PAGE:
Supreme Court rules unanimously in latest opinions

By Anna Salvatore

December 11, 2020

The Supreme Court released four unanimous rulings on Thursday on issues ranging from the no-fly list to rape in the military. 


Although the Supreme Court makes news for 5-4 opinions in June, its first opinions of the term are often unanimous. In both 2013 and 2016, the Court was even unanimous 90% of the time, according to an analysis by legal statistician Adam Feldman. Why do the justices form coalitions in December and divide along partisan lines in June? It takes longer to write opinions on topics such as abortion, same-sex marriage, and union rights, which are politically charged and not explicitly mentioned in the Constitution. The justices agree early on the easier cases and then spend months quarreling and concurring and dissenting on the harder ones. 


One of Thursday’s opinions was Tanzin v. Tanzir, in which the Court ruled that Muslim men who are wrongfully placed on the government’s no-fly list can sue for money. Writing for the majority, Justice Clarence Thomas explained that the Religious Freedom Restoration Act forbids the government from substantially burdening people’s religious exercise, with certain narrow exceptions. The law also allows people whose exercise was burdened to seek “appropriate relief.” To understand if “appropriate relief” includes money, the Supreme Court examined how past courts have interpreted the phrase. It concluded that “in the context of suits against government officials, damages have long been awarded as appropriate relief.”


The next opinion was Carney v. Adams, a case about whether Delaware’s constitution can mandate political balance on the state’s five major courts. In other words, the state forbids any more than a bare majority of Republican or Democratic judges. James Adams, an independent, argued that the requirement violated his First Amendment rights by forcing him to identify as either Republican or Democrat. But the Supreme Court didn’t address that interesting legal question, instead holding that Adams was not able to sue the state in the first place. To sue, wrote Justice Stephen Breyer, Adams must have had a “concrete, particularized injury,” but Adams never applied to become a judge on Delaware’s courts. He would’ve been able to sue if he applied and got rejected.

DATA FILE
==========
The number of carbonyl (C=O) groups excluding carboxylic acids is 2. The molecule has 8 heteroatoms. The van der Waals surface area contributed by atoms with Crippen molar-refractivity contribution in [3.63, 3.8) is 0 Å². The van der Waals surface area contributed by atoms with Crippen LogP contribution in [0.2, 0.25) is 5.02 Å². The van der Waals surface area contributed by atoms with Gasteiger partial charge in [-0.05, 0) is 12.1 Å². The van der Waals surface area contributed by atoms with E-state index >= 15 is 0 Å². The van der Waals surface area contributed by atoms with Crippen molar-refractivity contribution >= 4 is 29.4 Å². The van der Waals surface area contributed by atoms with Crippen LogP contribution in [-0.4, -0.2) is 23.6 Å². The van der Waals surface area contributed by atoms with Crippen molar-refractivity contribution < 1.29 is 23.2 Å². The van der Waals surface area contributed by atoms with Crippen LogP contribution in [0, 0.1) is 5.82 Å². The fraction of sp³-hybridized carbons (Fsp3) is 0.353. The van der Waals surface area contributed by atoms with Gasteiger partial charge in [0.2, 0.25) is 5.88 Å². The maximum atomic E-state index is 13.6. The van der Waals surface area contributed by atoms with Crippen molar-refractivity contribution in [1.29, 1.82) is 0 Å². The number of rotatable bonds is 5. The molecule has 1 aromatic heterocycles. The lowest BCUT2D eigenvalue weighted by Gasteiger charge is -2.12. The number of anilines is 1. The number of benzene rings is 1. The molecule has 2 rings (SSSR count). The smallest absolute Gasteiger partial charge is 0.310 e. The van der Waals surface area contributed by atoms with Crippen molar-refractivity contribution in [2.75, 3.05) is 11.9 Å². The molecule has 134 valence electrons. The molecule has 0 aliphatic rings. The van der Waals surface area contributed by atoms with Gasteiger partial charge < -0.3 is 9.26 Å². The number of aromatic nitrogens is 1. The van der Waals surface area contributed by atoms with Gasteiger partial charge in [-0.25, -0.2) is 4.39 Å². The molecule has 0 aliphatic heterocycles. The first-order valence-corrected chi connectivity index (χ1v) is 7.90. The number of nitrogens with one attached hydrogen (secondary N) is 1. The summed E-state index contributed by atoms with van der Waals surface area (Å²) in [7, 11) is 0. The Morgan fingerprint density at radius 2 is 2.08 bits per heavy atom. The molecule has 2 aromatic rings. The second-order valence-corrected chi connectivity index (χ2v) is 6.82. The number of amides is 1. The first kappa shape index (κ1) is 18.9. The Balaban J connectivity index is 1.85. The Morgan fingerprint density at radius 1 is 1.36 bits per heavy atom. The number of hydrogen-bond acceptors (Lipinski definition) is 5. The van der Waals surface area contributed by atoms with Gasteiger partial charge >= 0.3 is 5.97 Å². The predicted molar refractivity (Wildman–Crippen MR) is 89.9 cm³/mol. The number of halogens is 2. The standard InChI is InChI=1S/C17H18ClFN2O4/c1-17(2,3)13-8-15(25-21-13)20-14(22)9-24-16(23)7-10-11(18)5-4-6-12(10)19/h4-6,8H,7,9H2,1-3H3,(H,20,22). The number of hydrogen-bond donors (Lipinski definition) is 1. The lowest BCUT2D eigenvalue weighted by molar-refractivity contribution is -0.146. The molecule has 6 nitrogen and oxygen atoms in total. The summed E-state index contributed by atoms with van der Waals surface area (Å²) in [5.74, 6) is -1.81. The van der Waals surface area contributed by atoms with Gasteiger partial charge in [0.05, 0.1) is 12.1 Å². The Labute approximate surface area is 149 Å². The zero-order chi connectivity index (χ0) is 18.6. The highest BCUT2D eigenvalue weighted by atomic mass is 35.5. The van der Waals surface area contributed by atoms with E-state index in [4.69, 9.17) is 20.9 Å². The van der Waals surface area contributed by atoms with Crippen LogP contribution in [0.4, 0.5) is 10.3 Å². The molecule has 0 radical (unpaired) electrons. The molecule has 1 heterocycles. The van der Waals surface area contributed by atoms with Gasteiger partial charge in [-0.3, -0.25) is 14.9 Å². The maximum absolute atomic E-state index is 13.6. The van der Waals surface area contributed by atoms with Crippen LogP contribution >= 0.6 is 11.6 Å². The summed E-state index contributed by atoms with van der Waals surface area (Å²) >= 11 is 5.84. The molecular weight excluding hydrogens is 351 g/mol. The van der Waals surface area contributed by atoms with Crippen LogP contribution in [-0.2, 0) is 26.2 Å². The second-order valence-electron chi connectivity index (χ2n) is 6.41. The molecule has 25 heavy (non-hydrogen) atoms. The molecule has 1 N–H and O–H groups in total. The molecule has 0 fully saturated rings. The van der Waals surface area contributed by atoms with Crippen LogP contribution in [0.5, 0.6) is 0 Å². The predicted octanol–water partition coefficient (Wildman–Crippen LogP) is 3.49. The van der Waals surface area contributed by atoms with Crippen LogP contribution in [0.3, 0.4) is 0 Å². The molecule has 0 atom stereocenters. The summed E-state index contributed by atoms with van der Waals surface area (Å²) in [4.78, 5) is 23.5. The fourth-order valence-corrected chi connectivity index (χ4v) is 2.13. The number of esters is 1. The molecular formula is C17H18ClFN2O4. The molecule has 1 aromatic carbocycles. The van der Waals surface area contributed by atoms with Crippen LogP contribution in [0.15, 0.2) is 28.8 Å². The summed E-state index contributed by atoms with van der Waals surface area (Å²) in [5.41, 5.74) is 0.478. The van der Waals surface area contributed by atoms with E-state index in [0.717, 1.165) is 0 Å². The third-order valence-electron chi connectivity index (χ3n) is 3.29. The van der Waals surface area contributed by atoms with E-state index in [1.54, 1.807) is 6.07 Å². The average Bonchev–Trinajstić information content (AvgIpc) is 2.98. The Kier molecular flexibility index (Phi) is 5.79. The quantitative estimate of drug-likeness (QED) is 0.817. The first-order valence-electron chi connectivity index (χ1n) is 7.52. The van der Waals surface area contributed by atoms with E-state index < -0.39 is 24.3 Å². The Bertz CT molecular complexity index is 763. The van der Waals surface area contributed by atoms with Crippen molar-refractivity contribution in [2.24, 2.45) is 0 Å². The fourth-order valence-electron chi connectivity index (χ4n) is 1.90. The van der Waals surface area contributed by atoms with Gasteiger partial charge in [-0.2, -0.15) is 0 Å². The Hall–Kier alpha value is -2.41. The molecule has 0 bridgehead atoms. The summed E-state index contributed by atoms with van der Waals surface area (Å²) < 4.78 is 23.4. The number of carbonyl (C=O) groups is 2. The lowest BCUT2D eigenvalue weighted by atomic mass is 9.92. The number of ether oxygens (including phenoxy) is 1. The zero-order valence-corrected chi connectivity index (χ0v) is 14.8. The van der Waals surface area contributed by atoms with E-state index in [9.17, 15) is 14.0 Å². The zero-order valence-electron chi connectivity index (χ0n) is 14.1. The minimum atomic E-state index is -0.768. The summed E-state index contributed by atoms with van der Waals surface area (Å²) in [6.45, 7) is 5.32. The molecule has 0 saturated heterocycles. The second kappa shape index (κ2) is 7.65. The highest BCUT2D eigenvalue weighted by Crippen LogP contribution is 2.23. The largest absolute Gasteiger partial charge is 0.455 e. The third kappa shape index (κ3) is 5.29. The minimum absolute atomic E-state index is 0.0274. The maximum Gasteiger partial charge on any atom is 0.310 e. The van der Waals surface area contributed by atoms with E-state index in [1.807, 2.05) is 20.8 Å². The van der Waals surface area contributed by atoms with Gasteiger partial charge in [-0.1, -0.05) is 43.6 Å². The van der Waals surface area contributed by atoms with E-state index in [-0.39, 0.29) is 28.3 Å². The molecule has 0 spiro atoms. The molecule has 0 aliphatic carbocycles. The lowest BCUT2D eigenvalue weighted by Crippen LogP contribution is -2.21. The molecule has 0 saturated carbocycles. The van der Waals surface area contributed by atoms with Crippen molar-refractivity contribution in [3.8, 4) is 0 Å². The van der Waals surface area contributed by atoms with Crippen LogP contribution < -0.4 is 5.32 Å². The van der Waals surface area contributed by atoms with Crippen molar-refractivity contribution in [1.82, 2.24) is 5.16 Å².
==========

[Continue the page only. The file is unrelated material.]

You might remember that the Supreme Court used similar reasoning in Gill v. Whitford, a case a few terms ago about political gerrymandering. Rather than address the juicy legal questions about whether politicians can manipulate congressional maps to favor their party, the Court said that North Carolina voters weren’t able to sue because they hadn’t suffered a concrete, particularized injury. When the justices focus on “standing” — whether people have standing to sue — it often means that they’re waiting for a later case with more clear-cut or dramatic background facts. Then they can really cut loose. 


The Uniform Code of Military Justice (UCMJ) was the subject of the third opinion, United States v. Briggs. The question here was when, exactly, rape victims in the military are allowed to bring their lawsuits. The UCMJ says that offenses “punishable by death” can be tried and punished “at any time without limitation,” so the Supreme Court held that rape victims aren’t held to the usual five-year statute of limitations for bringing lawsuits. According to retired Air Force Col. Don Christensen, the president of Protect Our Defenders, “Today's opinion was a huge win for military rape survivors.”


Finally, the Supreme Court held in Rutledge v. Pharmaceutical Care Management Assn. that Arkansas’s law regulating pharmacy middlemen isn’t automatically overridden by federal law. 


The justices will convene Friday to discuss the oral arguments from the past week. Next Monday, we may receive more decisions as well.